A few seconds after the announcement that one minute was left in overtime boomed throughout Capital One Arena, Washington Capitals forward T.J. Oshie got to a loose puck in the defensive zone. He looked up the ice and saw Nicklas Backstrom all alone along the right wall. Oshie’s stretch pass hit Backstrom in stride, and fans collectively started to stand as Backstrom skated to the net and beat St. Louis Blues goaltender Carter Hutton for a 4-3 win.
“I was just going,” Backstrom said. “I knew the pass was coming.”
Washington’s bench emptied onto the ice to swarm Backstrom, celebrating a first win in what felt like forever. The Capitals hadn’t played since Tuesday, and after days of practicing game situations and celebrating scoring on each other, it was fun to do it to someone else.
“I don’t think we looked that rusty, to be honest with you,” center Lars Eller said.
With the Capitals trailing by a goal in the third period, rookie Jakub Vrana used his considerable speed to drive toward the net, drawing a tripping penalty from Blues defenseman Jay Bouwmeester. That gave Washington its second power-play opportunity of the period with 12:03 left in regulation, after the Capitals had fallen just short on a man-advantage minutes earlier when Oshie hit a crossbar.
It only took three seconds this time. Alex Ovechkin fired from his beloved office in the left faceoff circle to tie the game and get his second power-play point of the night. In the first period, his shot from the left circle on a power play was redirected by Brett Connolly for the first goal of the game.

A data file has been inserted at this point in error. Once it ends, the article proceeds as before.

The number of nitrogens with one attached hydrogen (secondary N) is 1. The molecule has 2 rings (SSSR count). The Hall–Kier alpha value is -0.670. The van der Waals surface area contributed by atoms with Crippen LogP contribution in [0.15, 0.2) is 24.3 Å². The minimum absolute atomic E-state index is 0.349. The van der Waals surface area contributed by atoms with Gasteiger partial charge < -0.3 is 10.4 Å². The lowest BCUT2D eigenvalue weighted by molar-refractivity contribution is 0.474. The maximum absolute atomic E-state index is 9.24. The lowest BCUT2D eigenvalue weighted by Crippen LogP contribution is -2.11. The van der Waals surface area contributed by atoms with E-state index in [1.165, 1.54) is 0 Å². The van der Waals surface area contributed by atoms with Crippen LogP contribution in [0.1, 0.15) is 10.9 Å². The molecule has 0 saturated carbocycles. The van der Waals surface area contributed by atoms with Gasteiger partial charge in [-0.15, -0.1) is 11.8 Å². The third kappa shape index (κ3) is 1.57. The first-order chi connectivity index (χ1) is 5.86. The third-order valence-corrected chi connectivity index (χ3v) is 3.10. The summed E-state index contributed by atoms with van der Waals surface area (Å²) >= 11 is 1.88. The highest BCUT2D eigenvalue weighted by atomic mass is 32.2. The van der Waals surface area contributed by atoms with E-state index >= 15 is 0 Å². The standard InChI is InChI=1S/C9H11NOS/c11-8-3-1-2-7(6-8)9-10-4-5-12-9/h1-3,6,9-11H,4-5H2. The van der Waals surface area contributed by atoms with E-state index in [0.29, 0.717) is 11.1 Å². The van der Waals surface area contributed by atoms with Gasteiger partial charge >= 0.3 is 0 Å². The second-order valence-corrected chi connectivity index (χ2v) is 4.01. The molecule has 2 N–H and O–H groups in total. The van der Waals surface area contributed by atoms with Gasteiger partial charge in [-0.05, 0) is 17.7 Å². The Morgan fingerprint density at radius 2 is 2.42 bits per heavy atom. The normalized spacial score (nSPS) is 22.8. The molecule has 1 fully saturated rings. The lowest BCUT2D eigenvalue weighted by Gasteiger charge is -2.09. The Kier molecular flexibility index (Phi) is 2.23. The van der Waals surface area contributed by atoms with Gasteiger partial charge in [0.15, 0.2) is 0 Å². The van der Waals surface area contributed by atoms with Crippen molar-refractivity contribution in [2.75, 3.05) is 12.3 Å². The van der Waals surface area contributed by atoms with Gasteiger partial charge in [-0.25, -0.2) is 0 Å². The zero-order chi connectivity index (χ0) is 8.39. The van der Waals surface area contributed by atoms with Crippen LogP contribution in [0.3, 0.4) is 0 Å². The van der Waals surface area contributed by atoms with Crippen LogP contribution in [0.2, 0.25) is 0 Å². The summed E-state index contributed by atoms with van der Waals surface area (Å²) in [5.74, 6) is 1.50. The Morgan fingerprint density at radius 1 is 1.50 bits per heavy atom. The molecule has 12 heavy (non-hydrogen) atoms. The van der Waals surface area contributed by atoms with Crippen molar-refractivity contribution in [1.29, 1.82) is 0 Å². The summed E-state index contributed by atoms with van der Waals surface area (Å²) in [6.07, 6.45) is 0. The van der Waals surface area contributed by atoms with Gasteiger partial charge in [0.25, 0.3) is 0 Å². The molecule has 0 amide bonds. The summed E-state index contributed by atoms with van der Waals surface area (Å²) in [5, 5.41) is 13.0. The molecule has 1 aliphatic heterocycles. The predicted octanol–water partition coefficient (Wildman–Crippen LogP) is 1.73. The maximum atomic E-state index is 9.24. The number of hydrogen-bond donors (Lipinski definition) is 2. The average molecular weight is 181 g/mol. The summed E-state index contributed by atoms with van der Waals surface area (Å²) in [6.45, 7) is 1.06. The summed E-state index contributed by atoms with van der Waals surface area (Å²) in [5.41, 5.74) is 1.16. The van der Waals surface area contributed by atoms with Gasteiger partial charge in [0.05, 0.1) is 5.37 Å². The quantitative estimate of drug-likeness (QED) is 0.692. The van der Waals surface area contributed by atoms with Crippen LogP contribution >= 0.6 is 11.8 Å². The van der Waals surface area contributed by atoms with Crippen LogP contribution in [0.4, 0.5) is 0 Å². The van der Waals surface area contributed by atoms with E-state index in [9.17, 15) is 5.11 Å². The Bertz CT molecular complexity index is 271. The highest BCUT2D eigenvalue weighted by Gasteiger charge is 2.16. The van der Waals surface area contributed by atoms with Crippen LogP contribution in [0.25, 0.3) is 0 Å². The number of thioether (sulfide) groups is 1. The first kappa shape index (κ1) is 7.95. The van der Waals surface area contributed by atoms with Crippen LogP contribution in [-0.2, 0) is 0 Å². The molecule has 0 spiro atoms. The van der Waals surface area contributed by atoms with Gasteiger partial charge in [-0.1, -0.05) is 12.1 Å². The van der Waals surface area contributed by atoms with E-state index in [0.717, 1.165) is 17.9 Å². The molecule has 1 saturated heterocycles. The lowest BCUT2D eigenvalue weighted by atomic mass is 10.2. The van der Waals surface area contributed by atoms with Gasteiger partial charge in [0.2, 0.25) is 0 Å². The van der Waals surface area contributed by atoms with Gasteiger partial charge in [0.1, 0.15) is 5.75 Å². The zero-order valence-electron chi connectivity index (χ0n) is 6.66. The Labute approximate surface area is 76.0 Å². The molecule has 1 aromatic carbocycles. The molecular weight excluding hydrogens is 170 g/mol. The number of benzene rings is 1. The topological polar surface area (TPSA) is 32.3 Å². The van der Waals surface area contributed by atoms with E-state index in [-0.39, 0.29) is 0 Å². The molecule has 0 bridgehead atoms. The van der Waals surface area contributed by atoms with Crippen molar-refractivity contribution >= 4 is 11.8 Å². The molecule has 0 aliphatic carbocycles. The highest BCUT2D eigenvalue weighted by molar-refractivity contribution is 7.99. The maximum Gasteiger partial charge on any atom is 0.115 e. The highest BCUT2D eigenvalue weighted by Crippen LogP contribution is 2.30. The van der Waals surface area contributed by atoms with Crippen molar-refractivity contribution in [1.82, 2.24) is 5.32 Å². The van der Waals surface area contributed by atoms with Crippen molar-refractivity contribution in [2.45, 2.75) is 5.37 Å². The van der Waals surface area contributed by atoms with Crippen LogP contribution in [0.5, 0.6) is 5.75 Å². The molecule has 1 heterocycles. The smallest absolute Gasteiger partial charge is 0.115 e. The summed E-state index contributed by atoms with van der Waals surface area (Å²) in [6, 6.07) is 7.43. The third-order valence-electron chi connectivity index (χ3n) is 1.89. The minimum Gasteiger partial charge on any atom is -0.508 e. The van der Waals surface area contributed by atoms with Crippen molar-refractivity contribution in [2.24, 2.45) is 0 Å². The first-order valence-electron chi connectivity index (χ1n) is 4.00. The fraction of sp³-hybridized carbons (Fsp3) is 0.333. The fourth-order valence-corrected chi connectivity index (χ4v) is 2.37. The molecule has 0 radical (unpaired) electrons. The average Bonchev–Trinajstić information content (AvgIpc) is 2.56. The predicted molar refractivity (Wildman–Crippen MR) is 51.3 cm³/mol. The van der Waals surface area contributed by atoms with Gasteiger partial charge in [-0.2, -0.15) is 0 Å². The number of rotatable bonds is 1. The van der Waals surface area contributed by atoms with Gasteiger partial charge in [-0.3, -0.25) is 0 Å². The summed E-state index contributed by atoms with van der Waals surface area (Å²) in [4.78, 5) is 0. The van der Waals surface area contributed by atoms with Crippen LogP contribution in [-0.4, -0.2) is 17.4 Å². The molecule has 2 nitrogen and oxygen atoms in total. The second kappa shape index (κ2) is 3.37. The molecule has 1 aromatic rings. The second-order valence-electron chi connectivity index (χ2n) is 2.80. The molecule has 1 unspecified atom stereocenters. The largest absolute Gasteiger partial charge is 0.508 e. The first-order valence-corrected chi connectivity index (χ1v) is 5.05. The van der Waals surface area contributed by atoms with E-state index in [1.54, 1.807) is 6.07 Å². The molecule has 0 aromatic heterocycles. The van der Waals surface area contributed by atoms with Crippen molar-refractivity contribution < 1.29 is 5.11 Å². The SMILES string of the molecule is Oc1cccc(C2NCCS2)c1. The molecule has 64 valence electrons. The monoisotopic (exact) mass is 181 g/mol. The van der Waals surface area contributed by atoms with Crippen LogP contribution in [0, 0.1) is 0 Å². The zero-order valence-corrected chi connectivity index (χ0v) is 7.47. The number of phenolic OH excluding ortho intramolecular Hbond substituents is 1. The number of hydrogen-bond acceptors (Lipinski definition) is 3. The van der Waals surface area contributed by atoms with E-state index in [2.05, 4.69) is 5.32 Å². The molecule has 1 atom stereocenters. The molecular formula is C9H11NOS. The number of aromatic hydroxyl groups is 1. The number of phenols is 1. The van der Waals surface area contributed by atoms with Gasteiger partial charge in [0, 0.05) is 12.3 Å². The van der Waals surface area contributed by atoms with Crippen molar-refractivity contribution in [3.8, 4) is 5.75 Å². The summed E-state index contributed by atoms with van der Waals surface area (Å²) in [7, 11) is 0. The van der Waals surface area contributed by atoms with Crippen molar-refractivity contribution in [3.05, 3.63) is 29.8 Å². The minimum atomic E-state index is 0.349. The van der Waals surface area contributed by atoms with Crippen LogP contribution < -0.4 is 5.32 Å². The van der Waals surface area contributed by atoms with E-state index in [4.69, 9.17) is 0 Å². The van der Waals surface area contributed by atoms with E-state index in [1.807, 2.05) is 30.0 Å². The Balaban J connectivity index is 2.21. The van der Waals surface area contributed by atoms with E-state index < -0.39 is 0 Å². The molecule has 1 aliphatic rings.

“If I have a chance to shoot, I shoot,” Ovechkin said.
Entering the game, Coach Barry Trotz had promoted Oshie back onto a top line with Backstrom and Ovechkin, a trio that had tremendous success over the past two seasons. But Oshie, who had just one point in the seven games since he returned to the lineup after a concussion, admitted that he didn’t deserve to skate that high in the lineup.
Trotz had hoped the move would spark Oshie, but by the time the second period was over, Oshie was on the third line with Eller, and winger Devante Smith-Pelly was back up with Ovechkin and Backstrom.
Just 2:49 after Ovechkin’s goal tied the game, Oshie had a slick indirect assist to Eller when he shot the puck low off Hutton’s left pad. The rebound went straight to Eller, who shot the puck into the top corner of the net to lift Washington to a 3-2 lead. After the Blues had scored two unanswered goals in the second period to go ahead, the Capitals did the same in the third. Oshie finished the game with two primary assists.
“What we did was sort of spread it out [with the line changes], and it created a little more sustainability, very similar to what we’ve been doing the last couple years,” Trotz said. “I thought Osh was really good today, and I thought Lars Eller was really good, so we made that flip.”
With 4:09 left in regulation, St. Louis defenseman Carl Gunnarsson’s point shot somehow wove through traffic and got past Capitals goaltender Braden Holtby, deflecting off Ovechkin in front of the net before bouncing into the blue crease and over Holtby’s pad to tie the game at 3. That ensured overtime, meaning both teams got at least a standings point.
There had been at least some concern about how the Capitals would respond after four days without a game. Wary that his team doesn’t usually play well after a long break, Trotz tried to liven up practices, mixing in several intrasquad scrimmages in the hopes of keeping his team fresh.
Against a Blues team that played Saturday afternoon in Philadelphia, Trotz stressed the importance of a good start Sunday.
It was ultimately the finish that made the difference.
“There’s obviously a little bit of rust, but it’s not really an excuse,” said Holtby, who finished with 31 saves. “It’s something we’ve wanted to get better at, playing on a few days’ rest. In some ways, we did better, and in some ways, we didn’t. But the main thing is we got a win.”